"For example, one of the most beautiful and moving moments in this Judas Maccabaeus was in the air and chorus “Ah! Wretched, wretched Israel!” Scored by Handel with a string accompaniment that lent an almost Purcellian melancholy, this section produced a deeply felt performance from all of the singers and the instrumentalists of the Manchester Camerata, coaxed beautifully by conductor Takuo Yuasa. Solo singer in this air was the soprano Ruby Hughes, who was, I think, the pick of the guest soloists. She skipped lightly over the Handelian rhythms and gave a delightful performance in the delicate air “O liberty, thy choicest treasure”, accompanied by just harpsichord and cello – a nice contrast to the rather contrabass-heavy scorings used almost everywhere else.”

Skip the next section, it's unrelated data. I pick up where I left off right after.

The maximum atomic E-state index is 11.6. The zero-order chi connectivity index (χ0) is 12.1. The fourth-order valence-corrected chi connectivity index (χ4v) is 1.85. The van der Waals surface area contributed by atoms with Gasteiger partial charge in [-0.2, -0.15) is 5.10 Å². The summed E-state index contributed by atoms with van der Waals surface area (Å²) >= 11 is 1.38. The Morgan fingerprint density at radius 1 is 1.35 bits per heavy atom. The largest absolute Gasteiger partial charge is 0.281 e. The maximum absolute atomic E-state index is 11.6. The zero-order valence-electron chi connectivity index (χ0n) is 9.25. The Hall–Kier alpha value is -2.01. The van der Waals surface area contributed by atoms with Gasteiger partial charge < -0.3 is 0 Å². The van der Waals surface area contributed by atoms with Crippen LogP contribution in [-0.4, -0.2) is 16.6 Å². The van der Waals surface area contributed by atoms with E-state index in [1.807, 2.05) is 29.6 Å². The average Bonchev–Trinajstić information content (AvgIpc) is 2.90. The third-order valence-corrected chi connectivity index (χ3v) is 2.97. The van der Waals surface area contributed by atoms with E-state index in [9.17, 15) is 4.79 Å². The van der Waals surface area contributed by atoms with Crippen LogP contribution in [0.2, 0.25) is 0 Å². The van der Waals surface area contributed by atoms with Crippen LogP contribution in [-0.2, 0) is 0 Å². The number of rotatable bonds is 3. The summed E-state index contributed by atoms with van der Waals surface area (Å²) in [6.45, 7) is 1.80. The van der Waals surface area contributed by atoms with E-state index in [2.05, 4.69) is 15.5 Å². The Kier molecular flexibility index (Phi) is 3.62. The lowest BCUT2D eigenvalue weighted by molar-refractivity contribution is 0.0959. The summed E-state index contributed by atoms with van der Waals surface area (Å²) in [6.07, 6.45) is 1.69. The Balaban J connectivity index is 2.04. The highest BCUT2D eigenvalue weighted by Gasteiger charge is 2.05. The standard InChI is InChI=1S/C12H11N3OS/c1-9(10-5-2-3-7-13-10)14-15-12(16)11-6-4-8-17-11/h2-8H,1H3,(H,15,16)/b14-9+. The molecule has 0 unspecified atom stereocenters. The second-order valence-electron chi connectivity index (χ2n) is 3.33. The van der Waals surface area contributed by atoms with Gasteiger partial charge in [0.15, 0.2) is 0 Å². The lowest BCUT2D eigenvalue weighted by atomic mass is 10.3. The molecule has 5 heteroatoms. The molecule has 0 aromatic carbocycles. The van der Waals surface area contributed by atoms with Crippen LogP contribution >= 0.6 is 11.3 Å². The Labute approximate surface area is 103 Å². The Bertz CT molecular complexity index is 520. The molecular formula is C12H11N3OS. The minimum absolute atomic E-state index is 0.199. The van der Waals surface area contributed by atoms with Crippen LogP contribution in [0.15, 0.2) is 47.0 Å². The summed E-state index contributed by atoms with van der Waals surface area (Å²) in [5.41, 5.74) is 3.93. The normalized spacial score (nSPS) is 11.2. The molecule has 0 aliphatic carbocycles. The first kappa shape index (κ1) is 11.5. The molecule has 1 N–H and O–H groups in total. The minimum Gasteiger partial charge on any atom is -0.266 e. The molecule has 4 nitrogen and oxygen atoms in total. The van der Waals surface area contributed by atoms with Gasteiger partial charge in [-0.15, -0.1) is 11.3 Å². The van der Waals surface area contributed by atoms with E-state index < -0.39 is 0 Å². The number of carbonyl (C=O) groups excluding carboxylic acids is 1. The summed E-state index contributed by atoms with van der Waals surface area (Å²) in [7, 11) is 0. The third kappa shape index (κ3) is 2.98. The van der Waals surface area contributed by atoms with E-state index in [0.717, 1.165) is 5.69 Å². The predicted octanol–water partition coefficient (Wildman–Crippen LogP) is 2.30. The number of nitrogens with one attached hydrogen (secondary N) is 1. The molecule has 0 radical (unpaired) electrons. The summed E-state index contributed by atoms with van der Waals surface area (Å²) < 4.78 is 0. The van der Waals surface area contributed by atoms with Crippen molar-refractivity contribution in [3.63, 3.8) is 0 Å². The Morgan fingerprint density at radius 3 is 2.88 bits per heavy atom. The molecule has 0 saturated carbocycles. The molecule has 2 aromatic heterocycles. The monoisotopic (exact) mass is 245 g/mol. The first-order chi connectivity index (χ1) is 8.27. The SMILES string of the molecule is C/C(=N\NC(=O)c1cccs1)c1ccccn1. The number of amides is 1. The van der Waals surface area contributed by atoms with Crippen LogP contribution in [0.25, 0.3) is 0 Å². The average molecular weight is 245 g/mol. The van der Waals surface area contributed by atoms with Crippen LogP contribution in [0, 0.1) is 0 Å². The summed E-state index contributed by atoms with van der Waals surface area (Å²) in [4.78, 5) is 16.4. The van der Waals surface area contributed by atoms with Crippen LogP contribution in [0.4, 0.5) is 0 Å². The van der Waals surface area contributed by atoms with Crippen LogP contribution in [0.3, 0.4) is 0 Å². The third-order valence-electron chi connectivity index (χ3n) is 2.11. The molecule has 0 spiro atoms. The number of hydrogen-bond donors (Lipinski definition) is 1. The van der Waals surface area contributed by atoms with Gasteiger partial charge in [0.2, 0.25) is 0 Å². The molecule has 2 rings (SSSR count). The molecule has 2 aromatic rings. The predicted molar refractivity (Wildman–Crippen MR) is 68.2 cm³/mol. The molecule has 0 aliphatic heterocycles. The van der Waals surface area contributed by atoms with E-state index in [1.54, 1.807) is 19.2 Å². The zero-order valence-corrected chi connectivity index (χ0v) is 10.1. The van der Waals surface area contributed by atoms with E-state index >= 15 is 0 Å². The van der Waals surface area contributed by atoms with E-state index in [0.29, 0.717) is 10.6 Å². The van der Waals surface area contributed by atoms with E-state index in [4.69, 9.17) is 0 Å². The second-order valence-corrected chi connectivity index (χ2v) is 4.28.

Huddersfield Examiner

 


Cleofide: Poro / London Handel Festival

“…soprano Ruby Hughes (as Poro’s lover Cleofide) brings a melting warmth of tone to her arias.:

Evening Standard

 

“Of the young cast, it’s the expressive soprano Ruby Hughes, as Cleofide, who makes the biggest, brightest        impression.”

The Guardian

 

“Hughes’ powerful, well-rounded soprano shows huge promise.”

The Independent

 

“But on the singing front only counter-tenor Christopher Ainslie (Poro) and soprano Ruby Hughes (Cleofide) possess which might be described as the essential quality of rapture. Individually they shine, together they entwine with touching awareness of the orchestra’s luscious harmonic suspensions.”

The Times

 


Michal: Saul / Buxton Festival

“…Ruby Hughes was a good choice for Saul’s younger daughter Michal.”

Opera

 

“…Ruby Hughes’ bright-toned Michal…”

The Sunday Times

 

 “…the sweet and true Michal of Ruby Hughes...”

The Times

 


 A Handel Celebration / Orchestra of the Age of Enlightenment

“If Handel's life story was a bit laboured, the playing of 16 baroque trumpets and the Orchestra of the Age of Enlightenment under Benedict Hoffnung was not, combining with the voices of the Oriel and St Cecilia Singers to make a cathedral of the Town Hall. More memorable still was the singing of Ruby Hughes, Neal Davies and Iestyn Davies.”

The Guardian

 


Exploring Handel / Ten Tors Orchestra